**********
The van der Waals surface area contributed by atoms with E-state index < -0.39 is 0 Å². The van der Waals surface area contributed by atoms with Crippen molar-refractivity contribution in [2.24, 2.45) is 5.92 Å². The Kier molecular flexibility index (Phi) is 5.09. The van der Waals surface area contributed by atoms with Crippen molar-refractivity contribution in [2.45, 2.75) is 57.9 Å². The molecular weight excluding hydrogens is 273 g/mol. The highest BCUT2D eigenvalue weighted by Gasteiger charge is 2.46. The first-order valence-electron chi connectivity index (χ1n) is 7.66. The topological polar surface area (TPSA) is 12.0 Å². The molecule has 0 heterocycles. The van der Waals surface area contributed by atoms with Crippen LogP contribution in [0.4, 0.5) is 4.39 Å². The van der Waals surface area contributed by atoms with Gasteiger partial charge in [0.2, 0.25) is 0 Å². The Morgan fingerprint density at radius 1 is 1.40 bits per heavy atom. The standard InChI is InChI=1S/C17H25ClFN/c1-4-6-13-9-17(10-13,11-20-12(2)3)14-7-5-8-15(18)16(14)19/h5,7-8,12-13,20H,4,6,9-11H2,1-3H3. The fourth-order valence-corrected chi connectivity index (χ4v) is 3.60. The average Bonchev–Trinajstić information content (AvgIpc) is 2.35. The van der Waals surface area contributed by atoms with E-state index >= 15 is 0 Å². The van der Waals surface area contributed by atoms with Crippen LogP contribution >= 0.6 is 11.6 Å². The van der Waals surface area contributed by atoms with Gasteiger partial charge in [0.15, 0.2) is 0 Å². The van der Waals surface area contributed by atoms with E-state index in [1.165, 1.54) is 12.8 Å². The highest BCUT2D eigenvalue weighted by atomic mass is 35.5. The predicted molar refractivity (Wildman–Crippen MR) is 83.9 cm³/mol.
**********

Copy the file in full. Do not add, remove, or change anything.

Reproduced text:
The van der Waals surface area contributed by atoms with E-state index < -0.39 is 0 Å². The van der Waals surface area contributed by atoms with Crippen molar-refractivity contribution in [2.24, 2.45) is 5.92 Å². The Kier molecular flexibility index (Phi) is 5.09. The van der Waals surface area contributed by atoms with Crippen molar-refractivity contribution in [2.45, 2.75) is 57.9 Å². The molecular weight excluding hydrogens is 273 g/mol. The highest BCUT2D eigenvalue weighted by Gasteiger charge is 2.46. The first-order valence-electron chi connectivity index (χ1n) is 7.66. The topological polar surface area (TPSA) is 12.0 Å². The molecule has 0 heterocycles. The van der Waals surface area contributed by atoms with Crippen LogP contribution in [0.4, 0.5) is 4.39 Å². The van der Waals surface area contributed by atoms with Gasteiger partial charge in [0.2, 0.25) is 0 Å². The Morgan fingerprint density at radius 1 is 1.40 bits per heavy atom. The standard InChI is InChI=1S/C17H25ClFN/c1-4-6-13-9-17(10-13,11-20-12(2)3)14-7-5-8-15(18)16(14)19/h5,7-8,12-13,20H,4,6,9-11H2,1-3H3. The fourth-order valence-corrected chi connectivity index (χ4v) is 3.60. The average Bonchev–Trinajstić information content (AvgIpc) is 2.35. The van der Waals surface area contributed by atoms with E-state index >= 15 is 0 Å². The van der Waals surface area contributed by atoms with Crippen LogP contribution >= 0.6 is 11.6 Å². The van der Waals surface area contributed by atoms with Gasteiger partial charge in [0.15, 0.2) is 0 Å². The van der Waals surface area contributed by atoms with E-state index in [1.165, 1.54) is 12.8 Å². The highest BCUT2D eigenvalue weighted by atomic mass is 35.5. The predicted molar refractivity (Wildman–Crippen MR) is 83.9 cm³/mol.